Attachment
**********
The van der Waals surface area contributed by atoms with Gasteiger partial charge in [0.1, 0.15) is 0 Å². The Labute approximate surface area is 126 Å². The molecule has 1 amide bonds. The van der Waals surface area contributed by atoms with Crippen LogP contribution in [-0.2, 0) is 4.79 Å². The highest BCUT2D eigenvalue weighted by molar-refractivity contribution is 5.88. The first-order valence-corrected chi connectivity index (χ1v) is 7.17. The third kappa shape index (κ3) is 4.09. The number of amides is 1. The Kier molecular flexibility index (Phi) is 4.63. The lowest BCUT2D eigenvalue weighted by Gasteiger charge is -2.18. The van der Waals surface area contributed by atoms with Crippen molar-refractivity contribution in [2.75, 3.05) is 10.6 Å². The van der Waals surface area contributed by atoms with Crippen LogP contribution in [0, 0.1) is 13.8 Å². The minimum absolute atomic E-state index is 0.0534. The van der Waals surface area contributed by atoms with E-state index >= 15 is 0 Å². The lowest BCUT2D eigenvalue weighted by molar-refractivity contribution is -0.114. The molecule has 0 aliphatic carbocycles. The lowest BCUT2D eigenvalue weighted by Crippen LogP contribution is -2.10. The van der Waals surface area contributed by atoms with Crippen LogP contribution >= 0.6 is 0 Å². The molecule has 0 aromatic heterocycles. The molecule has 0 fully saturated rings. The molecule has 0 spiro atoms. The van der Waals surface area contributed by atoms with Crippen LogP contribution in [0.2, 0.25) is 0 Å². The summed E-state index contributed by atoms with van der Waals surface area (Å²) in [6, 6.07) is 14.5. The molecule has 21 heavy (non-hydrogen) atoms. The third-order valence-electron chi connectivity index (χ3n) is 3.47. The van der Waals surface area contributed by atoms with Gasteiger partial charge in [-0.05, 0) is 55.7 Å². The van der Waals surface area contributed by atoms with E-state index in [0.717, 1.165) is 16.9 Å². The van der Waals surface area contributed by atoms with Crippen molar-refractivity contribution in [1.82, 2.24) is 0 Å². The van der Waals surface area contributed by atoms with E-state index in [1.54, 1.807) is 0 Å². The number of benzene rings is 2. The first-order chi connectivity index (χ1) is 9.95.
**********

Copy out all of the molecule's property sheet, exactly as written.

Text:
The van der Waals surface area contributed by atoms with Gasteiger partial charge in [0.1, 0.15) is 0 Å². The Labute approximate surface area is 126 Å². The molecule has 1 amide bonds. The van der Waals surface area contributed by atoms with Crippen LogP contribution in [-0.2, 0) is 4.79 Å². The highest BCUT2D eigenvalue weighted by molar-refractivity contribution is 5.88. The first-order valence-corrected chi connectivity index (χ1v) is 7.17. The third kappa shape index (κ3) is 4.09. The number of amides is 1. The Kier molecular flexibility index (Phi) is 4.63. The lowest BCUT2D eigenvalue weighted by Gasteiger charge is -2.18. The van der Waals surface area contributed by atoms with Crippen molar-refractivity contribution in [2.75, 3.05) is 10.6 Å². The van der Waals surface area contributed by atoms with Crippen LogP contribution in [0, 0.1) is 13.8 Å². The minimum absolute atomic E-state index is 0.0534. The van der Waals surface area contributed by atoms with E-state index >= 15 is 0 Å². The lowest BCUT2D eigenvalue weighted by molar-refractivity contribution is -0.114. The molecule has 0 aliphatic carbocycles. The lowest BCUT2D eigenvalue weighted by Crippen LogP contribution is -2.10. The van der Waals surface area contributed by atoms with Crippen LogP contribution >= 0.6 is 0 Å². The molecule has 0 aromatic heterocycles. The molecule has 0 fully saturated rings. The molecule has 0 spiro atoms. The van der Waals surface area contributed by atoms with Crippen LogP contribution in [0.2, 0.25) is 0 Å². The summed E-state index contributed by atoms with van der Waals surface area (Å²) in [6, 6.07) is 14.5. The molecule has 21 heavy (non-hydrogen) atoms. The third-order valence-electron chi connectivity index (χ3n) is 3.47. The van der Waals surface area contributed by atoms with Gasteiger partial charge in [-0.05, 0) is 55.7 Å². The van der Waals surface area contributed by atoms with E-state index in [0.717, 1.165) is 16.9 Å². The van der Waals surface area contributed by atoms with Crippen molar-refractivity contribution in [1.82, 2.24) is 0 Å². The van der Waals surface area contributed by atoms with E-state index in [1.54, 1.807) is 0 Å². The number of benzene rings is 2. The first-order chi connectivity index (χ1) is 9.95.